California Gov. Gavin Newsom on Friday announced a COVID-19 vaccine mandate for all students – the first requirement of its kind in the United States.
Both public and private students at "elementary and secondary schools" will be required to be vaccinated for in-person learning starting the academic term or semester following full approval from the U.S. Food and Drug Administration of the vaccine for their grade span – 7-12 and K-6.
That could mean vaccination requirements taking effect on Jan. 1 or July 1 for grades 7-12, whichever date comes first following approval.
Approval for grades K-6 is expected to come later in a second phase of requirements, the governor added.
"We are mindful that we still have work to do," the governor said on Friday. "We are humbled by the challenge, but we want to get this thing done. We want to end this pandemic. We are all exhausted by it."
Certain medical, personal and religious beliefs are included as exemptions in the guidelines. The state's Department of Public Health is expected to determine specific guidelines around exceptions in the coming months. In response to a question about consequences over those refusing to get vaccinated, the governor was less than detailed. "I like to focus on the positive, not the negative," he said. "We tend to highlight a little bit of the exceptions. We'll work through those things."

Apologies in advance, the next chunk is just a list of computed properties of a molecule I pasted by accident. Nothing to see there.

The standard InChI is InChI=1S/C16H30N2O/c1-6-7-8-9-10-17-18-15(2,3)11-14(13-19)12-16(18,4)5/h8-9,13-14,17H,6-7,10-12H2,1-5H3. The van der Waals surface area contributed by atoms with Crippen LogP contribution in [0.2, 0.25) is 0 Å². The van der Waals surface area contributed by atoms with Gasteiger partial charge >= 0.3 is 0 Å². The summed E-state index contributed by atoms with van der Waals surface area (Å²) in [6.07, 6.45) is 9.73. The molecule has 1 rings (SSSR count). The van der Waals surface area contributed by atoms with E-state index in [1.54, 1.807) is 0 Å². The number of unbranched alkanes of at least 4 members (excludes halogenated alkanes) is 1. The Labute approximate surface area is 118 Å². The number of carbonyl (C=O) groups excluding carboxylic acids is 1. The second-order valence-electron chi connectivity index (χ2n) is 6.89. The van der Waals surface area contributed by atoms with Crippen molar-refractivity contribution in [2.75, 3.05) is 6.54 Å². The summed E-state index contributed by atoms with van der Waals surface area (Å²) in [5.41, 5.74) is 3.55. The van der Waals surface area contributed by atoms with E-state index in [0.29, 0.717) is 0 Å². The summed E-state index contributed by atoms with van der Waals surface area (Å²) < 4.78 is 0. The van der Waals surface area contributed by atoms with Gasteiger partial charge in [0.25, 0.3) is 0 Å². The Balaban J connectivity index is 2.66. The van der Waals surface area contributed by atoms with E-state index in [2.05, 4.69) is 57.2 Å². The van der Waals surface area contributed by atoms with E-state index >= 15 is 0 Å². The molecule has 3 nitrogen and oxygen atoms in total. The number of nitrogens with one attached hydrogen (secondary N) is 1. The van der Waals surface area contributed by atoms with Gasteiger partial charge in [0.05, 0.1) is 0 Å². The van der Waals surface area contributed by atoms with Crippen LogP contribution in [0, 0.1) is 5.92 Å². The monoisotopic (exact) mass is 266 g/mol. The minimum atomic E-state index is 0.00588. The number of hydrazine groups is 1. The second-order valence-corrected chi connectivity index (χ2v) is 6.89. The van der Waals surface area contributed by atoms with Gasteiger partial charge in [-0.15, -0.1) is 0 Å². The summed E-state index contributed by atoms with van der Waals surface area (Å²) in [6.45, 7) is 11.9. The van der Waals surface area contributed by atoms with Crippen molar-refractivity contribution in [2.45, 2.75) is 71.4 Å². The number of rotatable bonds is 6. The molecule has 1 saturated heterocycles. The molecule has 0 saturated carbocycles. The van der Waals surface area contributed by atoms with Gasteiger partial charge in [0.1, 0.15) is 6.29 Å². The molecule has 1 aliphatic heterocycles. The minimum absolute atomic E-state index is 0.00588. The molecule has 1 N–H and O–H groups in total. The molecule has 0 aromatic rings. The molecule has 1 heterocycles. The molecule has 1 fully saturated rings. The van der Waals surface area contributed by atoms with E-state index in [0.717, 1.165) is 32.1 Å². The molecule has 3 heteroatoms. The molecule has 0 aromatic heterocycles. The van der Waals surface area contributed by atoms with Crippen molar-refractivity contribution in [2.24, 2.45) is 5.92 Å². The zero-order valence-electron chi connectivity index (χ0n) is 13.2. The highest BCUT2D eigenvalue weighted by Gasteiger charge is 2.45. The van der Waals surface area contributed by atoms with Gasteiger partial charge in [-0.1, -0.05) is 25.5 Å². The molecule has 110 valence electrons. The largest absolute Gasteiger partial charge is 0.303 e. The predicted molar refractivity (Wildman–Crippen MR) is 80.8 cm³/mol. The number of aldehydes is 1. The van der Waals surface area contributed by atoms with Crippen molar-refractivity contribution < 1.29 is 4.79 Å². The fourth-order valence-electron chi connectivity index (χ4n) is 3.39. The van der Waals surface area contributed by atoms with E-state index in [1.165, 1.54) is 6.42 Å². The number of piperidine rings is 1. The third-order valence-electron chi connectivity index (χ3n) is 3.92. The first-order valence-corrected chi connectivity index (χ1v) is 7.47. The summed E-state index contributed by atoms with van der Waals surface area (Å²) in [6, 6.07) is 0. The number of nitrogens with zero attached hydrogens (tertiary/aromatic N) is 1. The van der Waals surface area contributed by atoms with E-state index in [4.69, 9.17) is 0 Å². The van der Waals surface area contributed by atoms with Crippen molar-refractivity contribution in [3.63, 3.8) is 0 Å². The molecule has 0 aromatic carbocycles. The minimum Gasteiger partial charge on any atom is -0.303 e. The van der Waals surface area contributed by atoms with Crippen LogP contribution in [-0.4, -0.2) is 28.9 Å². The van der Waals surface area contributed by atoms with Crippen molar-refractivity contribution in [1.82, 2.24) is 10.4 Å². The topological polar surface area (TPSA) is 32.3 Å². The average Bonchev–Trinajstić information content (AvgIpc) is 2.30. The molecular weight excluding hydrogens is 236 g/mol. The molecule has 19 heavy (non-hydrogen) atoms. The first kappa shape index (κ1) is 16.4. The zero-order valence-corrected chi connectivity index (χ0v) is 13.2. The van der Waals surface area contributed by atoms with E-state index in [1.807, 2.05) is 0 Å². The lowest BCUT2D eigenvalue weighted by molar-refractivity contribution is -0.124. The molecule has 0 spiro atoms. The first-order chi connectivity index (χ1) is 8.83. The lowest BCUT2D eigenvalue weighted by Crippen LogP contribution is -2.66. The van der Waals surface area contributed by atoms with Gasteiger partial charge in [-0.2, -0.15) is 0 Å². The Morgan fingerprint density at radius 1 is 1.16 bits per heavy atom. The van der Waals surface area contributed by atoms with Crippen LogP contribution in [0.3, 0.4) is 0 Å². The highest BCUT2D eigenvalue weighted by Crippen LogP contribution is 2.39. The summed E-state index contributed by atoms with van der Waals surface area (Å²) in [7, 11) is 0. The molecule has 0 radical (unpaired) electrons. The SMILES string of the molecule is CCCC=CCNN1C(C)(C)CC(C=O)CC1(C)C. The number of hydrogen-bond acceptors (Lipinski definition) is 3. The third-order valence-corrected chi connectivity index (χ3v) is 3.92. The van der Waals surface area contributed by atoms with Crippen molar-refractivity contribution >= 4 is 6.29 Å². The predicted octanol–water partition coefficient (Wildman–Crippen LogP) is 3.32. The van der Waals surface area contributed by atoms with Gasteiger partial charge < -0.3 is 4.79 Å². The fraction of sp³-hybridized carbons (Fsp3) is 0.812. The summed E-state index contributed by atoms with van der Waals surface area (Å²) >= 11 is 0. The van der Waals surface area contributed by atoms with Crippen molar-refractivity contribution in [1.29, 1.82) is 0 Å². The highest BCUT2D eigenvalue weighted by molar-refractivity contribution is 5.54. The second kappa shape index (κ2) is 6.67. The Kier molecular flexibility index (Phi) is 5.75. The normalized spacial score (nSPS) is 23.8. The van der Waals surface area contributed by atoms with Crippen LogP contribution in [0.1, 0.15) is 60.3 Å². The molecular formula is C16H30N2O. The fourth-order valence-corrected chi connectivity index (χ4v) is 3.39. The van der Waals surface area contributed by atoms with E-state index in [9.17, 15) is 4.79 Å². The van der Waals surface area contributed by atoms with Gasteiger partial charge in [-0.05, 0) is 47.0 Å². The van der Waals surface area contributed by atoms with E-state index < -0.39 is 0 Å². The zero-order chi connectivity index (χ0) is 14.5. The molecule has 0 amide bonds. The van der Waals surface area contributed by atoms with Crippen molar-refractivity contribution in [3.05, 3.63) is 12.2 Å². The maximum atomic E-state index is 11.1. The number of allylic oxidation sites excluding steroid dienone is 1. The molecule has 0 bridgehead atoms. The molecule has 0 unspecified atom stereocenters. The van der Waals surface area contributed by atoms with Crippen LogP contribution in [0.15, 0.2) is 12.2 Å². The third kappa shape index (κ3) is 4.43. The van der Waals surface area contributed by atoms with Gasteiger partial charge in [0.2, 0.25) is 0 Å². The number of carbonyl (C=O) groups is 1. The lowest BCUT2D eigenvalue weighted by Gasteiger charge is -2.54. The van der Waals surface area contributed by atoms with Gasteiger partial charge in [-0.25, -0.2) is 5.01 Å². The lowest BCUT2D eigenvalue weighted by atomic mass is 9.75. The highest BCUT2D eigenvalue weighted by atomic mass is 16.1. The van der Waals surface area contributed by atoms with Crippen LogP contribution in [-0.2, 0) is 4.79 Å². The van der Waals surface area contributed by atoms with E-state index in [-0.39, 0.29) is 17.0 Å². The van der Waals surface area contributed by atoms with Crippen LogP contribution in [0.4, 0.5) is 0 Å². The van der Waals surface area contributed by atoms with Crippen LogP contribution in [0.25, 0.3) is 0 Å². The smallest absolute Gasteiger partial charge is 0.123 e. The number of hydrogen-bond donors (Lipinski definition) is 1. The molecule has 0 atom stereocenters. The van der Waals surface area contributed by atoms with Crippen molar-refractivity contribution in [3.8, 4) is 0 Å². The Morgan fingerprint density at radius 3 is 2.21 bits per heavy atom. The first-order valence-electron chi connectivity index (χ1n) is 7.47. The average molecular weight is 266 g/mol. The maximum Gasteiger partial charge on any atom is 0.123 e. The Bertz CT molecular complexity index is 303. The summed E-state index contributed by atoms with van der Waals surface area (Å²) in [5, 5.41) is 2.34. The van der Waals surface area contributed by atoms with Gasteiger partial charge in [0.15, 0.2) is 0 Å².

Vaccines for diseases like measles, chickenpox, mumps and rubella are already required for students in California. "This is just another vaccine," Newsom said of the first-in-the-nation mandate.
"A student who is not vaccinated may remain enrolled in independent study, but may not attend in-person instruction," per the governor’s order.
In August, Newsom and the state's Department of Public Health took the unprecedented step of requiring all California teachers and school staff be vaccinated against COVID-19 or face weekly testing. As part of Friday's announcement, the existing staff requirement "will be converted to a vaccine mandate no later than when the first phase of the student requirement becomes effective."
Several districts around the U.S., including the Oakland Unified School District, Piedmont Unified School District and West Contra Costa Unified School District, have already moved forward with vaccine mandates for students, among others in Southern California.
The governor made the announcement at a middle school in San Francisco. He was joined by administrators from the San Francisco Unified School District and State Sen. Scott Wiener.